1. Blessings are sacramentalia, not sacraments. The Flemish bishops also explicitly declare that the blessing of same-sex couples is not marriage. The sacramentals, on the other hand, are sacred signs that resemble the sacraments in a certain way and that have special spiritual effects on the recipients of the blessing, preparing them to receive the main effect of the sacraments. The sacramentals also sanctify certain situations of life (cf. Congregation for the Doctrine of the Faith, Responsum of the Congregation for the Doctrine of the Faith on a dubium on the blessing of same-sex partnerships, 22 February 2021). The sacramentals are in a way analogous to the sacraments. The presented example of an explanation by which homosexual couples commit themselves to each other shows a clear analogy to the "yes" that a man and a woman give each other at the wedding. In it, the same-sex couple prays: "We want to be there for each other in all situations of life ... give us the strength to remain true to each other and deepen our commitment". We also find this analogy to the "yes" of man and woman at the wedding ceremony in the community prayer: "Let your promise be strong and faithful for each other". So the fear is not unfounded: the transition from this blessing to same-sex marriage is not a big step and will be possible in the near future.

2. A blessing does not only require good intentions on the part of the recipient. What is blessed must also correspond to God's order of creation. God created marriage as a perfect and reciprocal gift of man and woman for one another, culminating in procreation (Gaudium et Spes, n. 48; cf. n. 50). Sexual relations between persons of the same sex can not lead to reproduction. Therefore, on the physical level, they cannot be an authentic expression of the total mutual devotion of man and woman, which is marriage by its very nature. Situations that are objectively wrong from a moral point of view cannot be blessed. God's grace does not shine on the path of sin. One cannot produce spiritual fruit by blessing relationships that run counter to God's order of creation (ibid.). Of course, this does not preclude homosexual people from being blessed. However, it is not morally permissible to bless the homosexual relationship as such.

3. The arguments of points 1 and 2 are set out in the Congregation for the Doctrine of the Faith's response of 22 February 2021 to a question on the blessing of homosexual relationships. However, with their declaration allowing the blessing of homosexual couples, the Flemish bishops contradict the above-mentioned declaration of the Congregation for the Doctrine of the Faith. The Flemish bishops are also bound by it.

4. In the prayer of the community on the occasion of the blessing of homosexual couples, the Flemish Bishops said, the community prays that "God's grace may work in homosexual couples" so that they can care for each other and for the community as a whole. However, we cannot pray that God's grace will work in a relationship that does not coincide with His order of creation. The Flemish bishops do not explicitly say that same-sex relations can be justified. Yet even the wording of community prayer in its liturgical model for blessing homosexual couples suggests that same-sex relationships may be morally justified. So at the end, it is prayed: "Give us the strength to follow in the footsteps of your Son together with them and strengthened by the Spirit." Are same-sex people following in Christ's footsteps in their same-sex relationship? So do the Flemish bishops really believe that same-sex couples follow in the footsteps of Christ in their same-sex relationship? In the example prayer, the homosexual couple says, "By Your Word, we want to live." But the Word of God contained in Scripture clearly and undeniably classifies homosexual relationships as a sin. At the very least, in formulating the model prayers for the homosexual couple and the community, there is a danger that the average Catholic, who generally knows very little about his faith, will be misled and begin to believe that lasting, monogamous same-sex sexual relations are morally acceptable.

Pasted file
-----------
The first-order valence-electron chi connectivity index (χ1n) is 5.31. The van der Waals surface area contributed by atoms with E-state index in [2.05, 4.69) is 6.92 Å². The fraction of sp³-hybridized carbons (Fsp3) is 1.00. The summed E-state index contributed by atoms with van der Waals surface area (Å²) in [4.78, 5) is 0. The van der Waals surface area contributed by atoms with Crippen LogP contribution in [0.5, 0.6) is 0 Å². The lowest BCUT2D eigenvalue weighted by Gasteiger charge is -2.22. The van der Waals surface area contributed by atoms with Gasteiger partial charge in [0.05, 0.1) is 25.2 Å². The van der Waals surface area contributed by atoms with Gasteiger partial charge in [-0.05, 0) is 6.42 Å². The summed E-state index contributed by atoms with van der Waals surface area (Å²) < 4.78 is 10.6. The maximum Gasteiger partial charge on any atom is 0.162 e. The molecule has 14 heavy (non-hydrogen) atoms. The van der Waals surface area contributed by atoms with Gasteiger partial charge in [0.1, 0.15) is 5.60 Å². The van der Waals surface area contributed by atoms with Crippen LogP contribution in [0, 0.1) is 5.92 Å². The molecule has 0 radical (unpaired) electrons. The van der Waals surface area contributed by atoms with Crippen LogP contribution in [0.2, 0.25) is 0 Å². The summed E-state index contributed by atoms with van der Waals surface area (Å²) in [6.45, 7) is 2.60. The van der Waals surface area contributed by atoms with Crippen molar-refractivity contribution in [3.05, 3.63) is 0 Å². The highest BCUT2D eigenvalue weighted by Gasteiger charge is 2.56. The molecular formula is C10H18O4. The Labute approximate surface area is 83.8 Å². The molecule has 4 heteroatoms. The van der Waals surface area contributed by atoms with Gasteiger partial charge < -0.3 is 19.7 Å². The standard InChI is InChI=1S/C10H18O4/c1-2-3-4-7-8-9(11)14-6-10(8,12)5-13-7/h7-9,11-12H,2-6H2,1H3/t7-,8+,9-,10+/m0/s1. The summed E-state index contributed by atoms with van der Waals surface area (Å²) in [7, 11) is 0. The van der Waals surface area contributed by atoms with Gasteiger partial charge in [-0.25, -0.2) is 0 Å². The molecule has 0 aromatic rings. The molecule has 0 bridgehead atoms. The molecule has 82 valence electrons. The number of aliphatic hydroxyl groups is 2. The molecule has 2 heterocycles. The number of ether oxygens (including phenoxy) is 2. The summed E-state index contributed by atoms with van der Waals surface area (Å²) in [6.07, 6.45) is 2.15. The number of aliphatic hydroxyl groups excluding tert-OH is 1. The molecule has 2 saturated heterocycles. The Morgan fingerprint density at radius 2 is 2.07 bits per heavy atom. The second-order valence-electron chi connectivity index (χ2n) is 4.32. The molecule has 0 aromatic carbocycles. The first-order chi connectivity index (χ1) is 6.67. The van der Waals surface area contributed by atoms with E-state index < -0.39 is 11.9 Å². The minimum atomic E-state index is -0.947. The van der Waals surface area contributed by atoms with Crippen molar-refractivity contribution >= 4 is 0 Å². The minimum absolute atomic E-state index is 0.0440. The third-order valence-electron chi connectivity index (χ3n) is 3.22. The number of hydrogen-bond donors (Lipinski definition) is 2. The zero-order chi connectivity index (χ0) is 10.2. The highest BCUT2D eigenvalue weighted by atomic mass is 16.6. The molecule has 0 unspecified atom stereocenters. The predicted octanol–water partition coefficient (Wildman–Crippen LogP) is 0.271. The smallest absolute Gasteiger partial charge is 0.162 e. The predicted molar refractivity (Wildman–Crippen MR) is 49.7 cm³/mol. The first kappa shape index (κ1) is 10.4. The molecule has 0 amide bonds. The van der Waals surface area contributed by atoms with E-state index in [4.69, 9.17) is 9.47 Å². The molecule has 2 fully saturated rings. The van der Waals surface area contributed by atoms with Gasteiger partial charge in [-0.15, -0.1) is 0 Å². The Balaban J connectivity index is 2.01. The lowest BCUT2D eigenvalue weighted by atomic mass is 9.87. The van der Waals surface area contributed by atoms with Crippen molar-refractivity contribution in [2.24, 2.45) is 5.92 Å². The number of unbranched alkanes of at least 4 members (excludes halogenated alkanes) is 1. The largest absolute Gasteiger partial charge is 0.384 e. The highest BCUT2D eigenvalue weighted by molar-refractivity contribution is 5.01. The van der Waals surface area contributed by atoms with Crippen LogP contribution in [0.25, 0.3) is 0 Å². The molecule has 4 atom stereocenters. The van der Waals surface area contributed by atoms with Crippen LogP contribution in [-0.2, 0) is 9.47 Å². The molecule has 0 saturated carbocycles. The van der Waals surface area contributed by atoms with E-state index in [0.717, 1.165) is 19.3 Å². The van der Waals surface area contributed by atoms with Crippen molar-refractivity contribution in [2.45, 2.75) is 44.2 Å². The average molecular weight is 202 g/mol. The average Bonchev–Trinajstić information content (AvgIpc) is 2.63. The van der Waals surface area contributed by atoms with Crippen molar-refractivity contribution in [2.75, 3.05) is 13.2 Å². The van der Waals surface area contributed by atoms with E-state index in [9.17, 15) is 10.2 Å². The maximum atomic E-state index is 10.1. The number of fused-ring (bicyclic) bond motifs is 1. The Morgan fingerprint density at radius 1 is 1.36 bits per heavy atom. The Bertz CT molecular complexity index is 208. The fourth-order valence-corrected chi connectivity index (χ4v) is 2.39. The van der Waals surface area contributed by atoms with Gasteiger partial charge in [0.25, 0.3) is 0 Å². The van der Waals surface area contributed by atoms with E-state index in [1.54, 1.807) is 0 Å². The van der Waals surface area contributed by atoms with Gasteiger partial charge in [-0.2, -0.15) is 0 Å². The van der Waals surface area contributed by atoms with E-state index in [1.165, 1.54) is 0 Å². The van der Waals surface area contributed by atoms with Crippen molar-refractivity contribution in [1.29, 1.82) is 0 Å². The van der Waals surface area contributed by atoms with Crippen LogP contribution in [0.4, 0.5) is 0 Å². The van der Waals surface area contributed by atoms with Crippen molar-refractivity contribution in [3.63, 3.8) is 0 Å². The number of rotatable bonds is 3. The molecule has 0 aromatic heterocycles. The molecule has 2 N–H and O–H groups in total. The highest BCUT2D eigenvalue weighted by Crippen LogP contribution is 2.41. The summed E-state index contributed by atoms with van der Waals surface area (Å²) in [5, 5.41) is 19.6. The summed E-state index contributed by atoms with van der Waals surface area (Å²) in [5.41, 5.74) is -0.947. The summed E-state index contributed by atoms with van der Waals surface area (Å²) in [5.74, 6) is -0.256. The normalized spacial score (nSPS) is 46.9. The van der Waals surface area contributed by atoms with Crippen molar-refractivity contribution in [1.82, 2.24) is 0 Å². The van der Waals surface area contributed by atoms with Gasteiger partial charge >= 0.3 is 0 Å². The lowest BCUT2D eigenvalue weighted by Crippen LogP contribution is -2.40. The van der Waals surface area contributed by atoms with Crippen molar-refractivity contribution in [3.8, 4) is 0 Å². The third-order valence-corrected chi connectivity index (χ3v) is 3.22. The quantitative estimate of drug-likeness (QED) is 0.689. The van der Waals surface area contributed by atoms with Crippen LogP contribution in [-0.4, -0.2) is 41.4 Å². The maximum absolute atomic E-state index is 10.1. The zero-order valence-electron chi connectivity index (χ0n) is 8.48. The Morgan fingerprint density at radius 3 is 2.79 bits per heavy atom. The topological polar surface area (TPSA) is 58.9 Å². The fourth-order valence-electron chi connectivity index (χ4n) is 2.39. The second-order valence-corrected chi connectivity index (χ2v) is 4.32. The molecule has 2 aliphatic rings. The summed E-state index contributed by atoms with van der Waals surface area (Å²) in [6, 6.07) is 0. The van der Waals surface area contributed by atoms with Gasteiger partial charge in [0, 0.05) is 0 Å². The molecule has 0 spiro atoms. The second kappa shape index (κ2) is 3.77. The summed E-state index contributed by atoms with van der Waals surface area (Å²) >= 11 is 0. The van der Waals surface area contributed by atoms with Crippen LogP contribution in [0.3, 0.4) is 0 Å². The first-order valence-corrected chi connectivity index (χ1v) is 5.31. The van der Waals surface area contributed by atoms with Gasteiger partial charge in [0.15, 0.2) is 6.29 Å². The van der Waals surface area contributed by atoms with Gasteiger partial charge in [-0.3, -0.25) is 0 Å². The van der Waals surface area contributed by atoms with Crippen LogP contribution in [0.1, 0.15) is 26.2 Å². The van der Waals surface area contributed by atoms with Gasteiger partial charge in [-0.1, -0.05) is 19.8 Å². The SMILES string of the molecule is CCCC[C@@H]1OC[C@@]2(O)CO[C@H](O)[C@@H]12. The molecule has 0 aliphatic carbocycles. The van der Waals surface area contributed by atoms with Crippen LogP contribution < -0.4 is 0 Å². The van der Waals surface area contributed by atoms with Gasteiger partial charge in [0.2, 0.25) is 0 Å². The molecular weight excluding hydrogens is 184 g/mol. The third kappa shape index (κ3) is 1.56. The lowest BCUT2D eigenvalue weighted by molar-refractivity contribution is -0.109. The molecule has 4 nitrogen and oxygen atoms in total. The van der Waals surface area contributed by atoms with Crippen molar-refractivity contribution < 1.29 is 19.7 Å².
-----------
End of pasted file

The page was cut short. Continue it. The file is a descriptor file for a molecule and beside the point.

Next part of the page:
5. If homosexual couples who live in permanent, monogamous sexual relationships can be blessed, shouldn't the same be possible for monogamous, permanent sexual relations between a man and a woman who live together without being married? Allowing the blessing of homosexual couples carries the great danger that the blessing will be devalued and the Church's teaching on the morality of marriage and sexual ethics will be undermined.

The Declaration of the Flemish Bishops, by which they allow the blessing of same-sex couples and also present a liturgical model for it, encounters inherent ethical objections, radically contradicts a recent judgment of the Congregation for the Doctrine of the Faith and carries the risk of leading Catholics to views on the morality of same-sex relationships that contradict the Church's teaching. Catholics who accept the Church's teaching also with regard to sexual morality therefore fervently hope that the Flemish bishops will soon be asked by ecclesiastical circles to withdraw their declaration and that they will comply with it.

Introduction/Translation: Giuseppe Nardi
Image: NBQ

Trans: Tancred


1 comment:

  1. Gay marriage is what destroyed the Anglican Church. Doesn`t anyone learn?